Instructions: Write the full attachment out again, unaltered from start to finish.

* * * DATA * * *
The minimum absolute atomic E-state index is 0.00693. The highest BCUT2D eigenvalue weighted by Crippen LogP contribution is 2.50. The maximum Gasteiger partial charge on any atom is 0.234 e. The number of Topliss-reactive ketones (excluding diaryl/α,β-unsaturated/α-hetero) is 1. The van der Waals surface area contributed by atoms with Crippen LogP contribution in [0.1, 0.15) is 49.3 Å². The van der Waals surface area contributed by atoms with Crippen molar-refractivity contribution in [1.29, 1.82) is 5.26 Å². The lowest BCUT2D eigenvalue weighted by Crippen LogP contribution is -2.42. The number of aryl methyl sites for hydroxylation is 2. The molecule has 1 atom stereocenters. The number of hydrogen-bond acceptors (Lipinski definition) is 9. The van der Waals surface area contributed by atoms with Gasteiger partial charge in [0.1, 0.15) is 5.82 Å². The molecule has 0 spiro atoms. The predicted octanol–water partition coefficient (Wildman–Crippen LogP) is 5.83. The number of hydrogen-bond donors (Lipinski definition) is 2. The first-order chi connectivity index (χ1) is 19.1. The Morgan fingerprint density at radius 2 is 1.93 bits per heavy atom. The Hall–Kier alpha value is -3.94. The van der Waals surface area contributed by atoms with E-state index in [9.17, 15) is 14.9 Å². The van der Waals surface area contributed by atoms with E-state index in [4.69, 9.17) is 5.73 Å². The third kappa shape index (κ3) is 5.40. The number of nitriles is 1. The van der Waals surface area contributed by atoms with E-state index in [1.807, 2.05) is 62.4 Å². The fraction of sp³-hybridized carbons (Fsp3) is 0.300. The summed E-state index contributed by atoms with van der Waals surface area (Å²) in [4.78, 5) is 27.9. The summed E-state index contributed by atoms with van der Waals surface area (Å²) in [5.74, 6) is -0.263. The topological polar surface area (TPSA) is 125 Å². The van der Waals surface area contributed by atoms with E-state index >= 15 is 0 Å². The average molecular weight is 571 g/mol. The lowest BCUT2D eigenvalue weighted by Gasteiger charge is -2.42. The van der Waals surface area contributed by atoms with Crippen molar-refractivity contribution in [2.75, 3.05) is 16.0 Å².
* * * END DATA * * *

The minimum absolute atomic E-state index is 0.00693. The highest BCUT2D eigenvalue weighted by Crippen LogP contribution is 2.50. The maximum Gasteiger partial charge on any atom is 0.234 e. The number of Topliss-reactive ketones (excluding diaryl/α,β-unsaturated/α-hetero) is 1. The van der Waals surface area contributed by atoms with Crippen LogP contribution in [0.1, 0.15) is 49.3 Å². The van der Waals surface area contributed by atoms with Crippen molar-refractivity contribution in [1.29, 1.82) is 5.26 Å². The lowest BCUT2D eigenvalue weighted by Crippen LogP contribution is -2.42. The number of aryl methyl sites for hydroxylation is 2. The molecule has 1 atom stereocenters. The number of hydrogen-bond acceptors (Lipinski definition) is 9. The van der Waals surface area contributed by atoms with Gasteiger partial charge in [0.1, 0.15) is 5.82 Å². The molecule has 0 spiro atoms. The predicted octanol–water partition coefficient (Wildman–Crippen LogP) is 5.83. The number of hydrogen-bond donors (Lipinski definition) is 2. The first-order chi connectivity index (χ1) is 19.1. The Morgan fingerprint density at radius 2 is 1.93 bits per heavy atom. The Hall–Kier alpha value is -3.94. The van der Waals surface area contributed by atoms with E-state index in [9.17, 15) is 14.9 Å². The van der Waals surface area contributed by atoms with E-state index in [4.69, 9.17) is 5.73 Å². The third kappa shape index (κ3) is 5.40. The number of nitriles is 1. The van der Waals surface area contributed by atoms with E-state index in [1.807, 2.05) is 62.4 Å². The fraction of sp³-hybridized carbons (Fsp3) is 0.300. The summed E-state index contributed by atoms with van der Waals surface area (Å²) in [4.78, 5) is 27.9. The summed E-state index contributed by atoms with van der Waals surface area (Å²) in [5.74, 6) is -0.263. The topological polar surface area (TPSA) is 125 Å². The van der Waals surface area contributed by atoms with E-state index >= 15 is 0 Å². The average molecular weight is 571 g/mol. The lowest BCUT2D eigenvalue weighted by Gasteiger charge is -2.42. The van der Waals surface area contributed by atoms with Crippen molar-refractivity contribution in [2.75, 3.05) is 16.0 Å².